Dozens of rail staff have been recognised for their life-saving actions in rescuing vulnerable people.
Almost 60 workers from Govia Thameslink Railway (GTR), which operates Thameslink, Great Northern, Southern and Gatwick Express services, were recognised with Samaritans-sponsored Lifesaver Awards.
- Investigation as rail worker one second from being hit by train
- Manchester services will ‘significantly improve’ from May 2022
- Network Rail slams ‘staggeringly stupid’ TikTok of live railway photoshoot
They were praised for their compassion and bravery in putting their Samaritans training and listening skills to the test by helping vulnerable people to safety.
Enjoy more Railway reading in the monthly magazine.
Click here to subscribe & save.
GTR said its rail staff made more than 300 life-saving interventions last year, either through conversations or physically intervening when someone tried to take their own life.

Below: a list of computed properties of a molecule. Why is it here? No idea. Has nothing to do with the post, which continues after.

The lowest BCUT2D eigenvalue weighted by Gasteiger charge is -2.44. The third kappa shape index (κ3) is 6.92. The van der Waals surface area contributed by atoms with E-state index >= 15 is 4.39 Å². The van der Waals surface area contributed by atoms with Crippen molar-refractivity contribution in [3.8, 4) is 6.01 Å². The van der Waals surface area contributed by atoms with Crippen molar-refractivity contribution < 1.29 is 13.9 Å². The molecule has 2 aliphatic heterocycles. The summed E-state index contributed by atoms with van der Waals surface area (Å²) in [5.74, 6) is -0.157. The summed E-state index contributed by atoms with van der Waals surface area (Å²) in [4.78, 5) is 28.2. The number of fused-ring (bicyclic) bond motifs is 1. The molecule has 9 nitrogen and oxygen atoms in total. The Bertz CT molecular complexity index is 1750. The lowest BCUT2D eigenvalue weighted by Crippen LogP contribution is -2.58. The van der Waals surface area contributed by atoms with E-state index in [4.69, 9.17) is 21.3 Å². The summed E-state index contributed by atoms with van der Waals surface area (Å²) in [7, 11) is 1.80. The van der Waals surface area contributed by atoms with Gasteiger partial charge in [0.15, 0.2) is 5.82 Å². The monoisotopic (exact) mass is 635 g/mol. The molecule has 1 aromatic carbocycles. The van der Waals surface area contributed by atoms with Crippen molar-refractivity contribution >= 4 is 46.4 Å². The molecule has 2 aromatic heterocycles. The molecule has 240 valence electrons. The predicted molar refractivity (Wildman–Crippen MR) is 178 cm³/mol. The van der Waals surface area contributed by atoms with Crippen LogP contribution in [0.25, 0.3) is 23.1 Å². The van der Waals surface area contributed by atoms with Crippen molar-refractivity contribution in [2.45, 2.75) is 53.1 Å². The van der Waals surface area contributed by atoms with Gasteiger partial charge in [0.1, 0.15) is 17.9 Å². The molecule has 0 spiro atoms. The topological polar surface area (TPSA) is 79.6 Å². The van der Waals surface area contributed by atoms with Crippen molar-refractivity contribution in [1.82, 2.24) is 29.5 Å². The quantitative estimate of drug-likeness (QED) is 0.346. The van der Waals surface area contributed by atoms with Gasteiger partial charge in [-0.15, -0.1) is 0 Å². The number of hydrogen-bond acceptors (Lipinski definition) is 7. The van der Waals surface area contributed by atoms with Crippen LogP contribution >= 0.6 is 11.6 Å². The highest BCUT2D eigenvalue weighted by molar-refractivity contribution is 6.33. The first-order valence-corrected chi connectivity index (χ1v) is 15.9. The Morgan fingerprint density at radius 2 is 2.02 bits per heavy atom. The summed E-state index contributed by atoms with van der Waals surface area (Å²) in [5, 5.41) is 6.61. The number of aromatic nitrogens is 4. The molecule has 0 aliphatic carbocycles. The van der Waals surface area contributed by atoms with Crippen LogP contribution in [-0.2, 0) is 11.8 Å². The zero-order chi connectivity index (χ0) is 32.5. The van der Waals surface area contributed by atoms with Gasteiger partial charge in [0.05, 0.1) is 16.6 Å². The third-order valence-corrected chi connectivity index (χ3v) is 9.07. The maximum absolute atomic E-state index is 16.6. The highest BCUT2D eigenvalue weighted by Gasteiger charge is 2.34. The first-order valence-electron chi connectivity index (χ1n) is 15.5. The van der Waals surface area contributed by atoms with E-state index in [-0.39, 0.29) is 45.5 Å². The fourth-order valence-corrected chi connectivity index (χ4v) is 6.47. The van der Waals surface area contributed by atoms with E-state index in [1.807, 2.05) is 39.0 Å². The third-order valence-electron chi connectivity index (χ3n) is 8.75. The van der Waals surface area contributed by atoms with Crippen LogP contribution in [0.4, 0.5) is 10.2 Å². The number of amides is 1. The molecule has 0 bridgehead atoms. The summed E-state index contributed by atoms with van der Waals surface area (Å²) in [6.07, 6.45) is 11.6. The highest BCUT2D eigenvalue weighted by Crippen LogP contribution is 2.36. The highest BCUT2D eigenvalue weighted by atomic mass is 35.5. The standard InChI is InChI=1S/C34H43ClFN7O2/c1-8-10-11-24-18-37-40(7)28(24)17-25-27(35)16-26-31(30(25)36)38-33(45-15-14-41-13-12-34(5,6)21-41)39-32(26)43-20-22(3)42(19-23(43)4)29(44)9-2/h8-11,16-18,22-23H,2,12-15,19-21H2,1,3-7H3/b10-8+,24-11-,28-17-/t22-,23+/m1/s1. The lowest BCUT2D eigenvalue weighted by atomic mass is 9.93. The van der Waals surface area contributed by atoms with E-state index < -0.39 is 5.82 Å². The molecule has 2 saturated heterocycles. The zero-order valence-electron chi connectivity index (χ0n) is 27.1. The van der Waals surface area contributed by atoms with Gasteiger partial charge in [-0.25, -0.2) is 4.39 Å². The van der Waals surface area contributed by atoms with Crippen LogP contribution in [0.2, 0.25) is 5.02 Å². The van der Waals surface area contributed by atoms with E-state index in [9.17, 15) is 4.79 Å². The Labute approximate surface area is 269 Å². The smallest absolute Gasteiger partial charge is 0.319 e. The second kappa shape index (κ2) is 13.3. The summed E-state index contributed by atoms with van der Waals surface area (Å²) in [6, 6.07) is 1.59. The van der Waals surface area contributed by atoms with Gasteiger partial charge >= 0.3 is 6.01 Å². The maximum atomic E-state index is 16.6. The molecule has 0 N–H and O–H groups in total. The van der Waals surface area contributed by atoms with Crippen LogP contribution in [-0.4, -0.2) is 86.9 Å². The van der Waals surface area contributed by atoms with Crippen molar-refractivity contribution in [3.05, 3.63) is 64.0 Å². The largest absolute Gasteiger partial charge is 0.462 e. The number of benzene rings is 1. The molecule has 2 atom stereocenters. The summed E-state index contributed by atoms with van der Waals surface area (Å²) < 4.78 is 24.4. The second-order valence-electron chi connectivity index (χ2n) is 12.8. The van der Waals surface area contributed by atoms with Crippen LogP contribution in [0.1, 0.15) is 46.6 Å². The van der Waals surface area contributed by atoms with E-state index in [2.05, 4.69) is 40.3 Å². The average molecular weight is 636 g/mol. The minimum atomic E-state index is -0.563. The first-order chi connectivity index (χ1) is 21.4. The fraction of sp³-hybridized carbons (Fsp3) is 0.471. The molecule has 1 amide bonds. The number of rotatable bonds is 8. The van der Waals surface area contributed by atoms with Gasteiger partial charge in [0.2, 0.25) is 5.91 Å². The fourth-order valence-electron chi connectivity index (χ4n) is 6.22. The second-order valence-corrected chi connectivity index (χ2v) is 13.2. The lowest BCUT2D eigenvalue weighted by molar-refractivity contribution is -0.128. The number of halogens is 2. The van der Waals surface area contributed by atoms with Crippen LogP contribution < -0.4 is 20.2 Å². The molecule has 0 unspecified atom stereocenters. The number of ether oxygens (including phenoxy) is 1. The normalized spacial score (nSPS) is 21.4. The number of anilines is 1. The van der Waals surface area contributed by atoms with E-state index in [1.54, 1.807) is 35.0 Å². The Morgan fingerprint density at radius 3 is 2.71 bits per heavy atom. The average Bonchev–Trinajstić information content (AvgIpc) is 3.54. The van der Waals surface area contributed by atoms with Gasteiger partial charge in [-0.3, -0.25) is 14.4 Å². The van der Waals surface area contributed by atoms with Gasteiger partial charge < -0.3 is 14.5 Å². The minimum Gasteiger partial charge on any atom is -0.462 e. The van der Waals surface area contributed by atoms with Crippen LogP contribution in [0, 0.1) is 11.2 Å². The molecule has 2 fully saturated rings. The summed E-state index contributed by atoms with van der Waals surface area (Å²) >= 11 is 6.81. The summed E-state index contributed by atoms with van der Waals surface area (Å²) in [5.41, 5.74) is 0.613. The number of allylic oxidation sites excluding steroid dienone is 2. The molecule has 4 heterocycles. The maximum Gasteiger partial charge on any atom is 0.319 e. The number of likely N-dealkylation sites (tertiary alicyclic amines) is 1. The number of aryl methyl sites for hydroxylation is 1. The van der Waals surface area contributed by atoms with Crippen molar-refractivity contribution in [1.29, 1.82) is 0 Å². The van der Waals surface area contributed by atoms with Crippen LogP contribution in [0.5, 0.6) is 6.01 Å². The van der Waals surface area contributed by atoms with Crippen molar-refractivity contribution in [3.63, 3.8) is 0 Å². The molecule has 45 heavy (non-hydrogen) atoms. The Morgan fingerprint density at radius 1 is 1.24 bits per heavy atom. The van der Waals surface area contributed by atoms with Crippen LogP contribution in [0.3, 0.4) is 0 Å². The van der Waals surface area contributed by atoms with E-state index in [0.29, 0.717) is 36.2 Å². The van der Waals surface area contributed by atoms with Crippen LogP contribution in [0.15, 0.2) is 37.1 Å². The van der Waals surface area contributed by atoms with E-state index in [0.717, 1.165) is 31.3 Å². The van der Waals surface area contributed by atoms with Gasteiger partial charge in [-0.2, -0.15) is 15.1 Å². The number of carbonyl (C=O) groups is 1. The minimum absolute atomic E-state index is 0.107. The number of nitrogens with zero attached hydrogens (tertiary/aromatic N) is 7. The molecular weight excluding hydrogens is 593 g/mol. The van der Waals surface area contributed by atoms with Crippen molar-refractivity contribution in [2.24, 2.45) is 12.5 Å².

GTR suicide prevention manager Laura Campbell said: “Starting a conversation with someone who is trying to hurt themselves or someone who feels they want to end their life isn’t easy.
“That’s why it’s so important that we recognise those who go out of their way to help.
“It’s been a challenging year for many of us and showing some compassion and a willingness to take time to listen could be all that it takes to get someone the help they need to put them on the road to recovery, which is the essence of Samaritans’ Brew Monday campaign too.”
The rail company is supporting the Samaritans Brew Monday campaign in which the charity is encouraging people to contact loved ones for a chat on the day known by some as Blue Monday.
Ms Campbell said: “The third Monday of January can be difficult.
“Christmas and New Year’s celebrations are long gone, credit card bills are landing on the doormat, days are short and cold and, worst of all, we’ve a Covid pandemic and national lockdown.
“As well as promoting this great Samaritans’ initiative to passengers across our network, we’ll be encouraging our own staff, who are out on the front line, to share a socially-distanced or virtual cup of tea with British Transport Police and Network Rail colleagues, while keeping the service running for other key workers.”Enjoy more of The Railway Magazine reading every month. Click here to subscribe.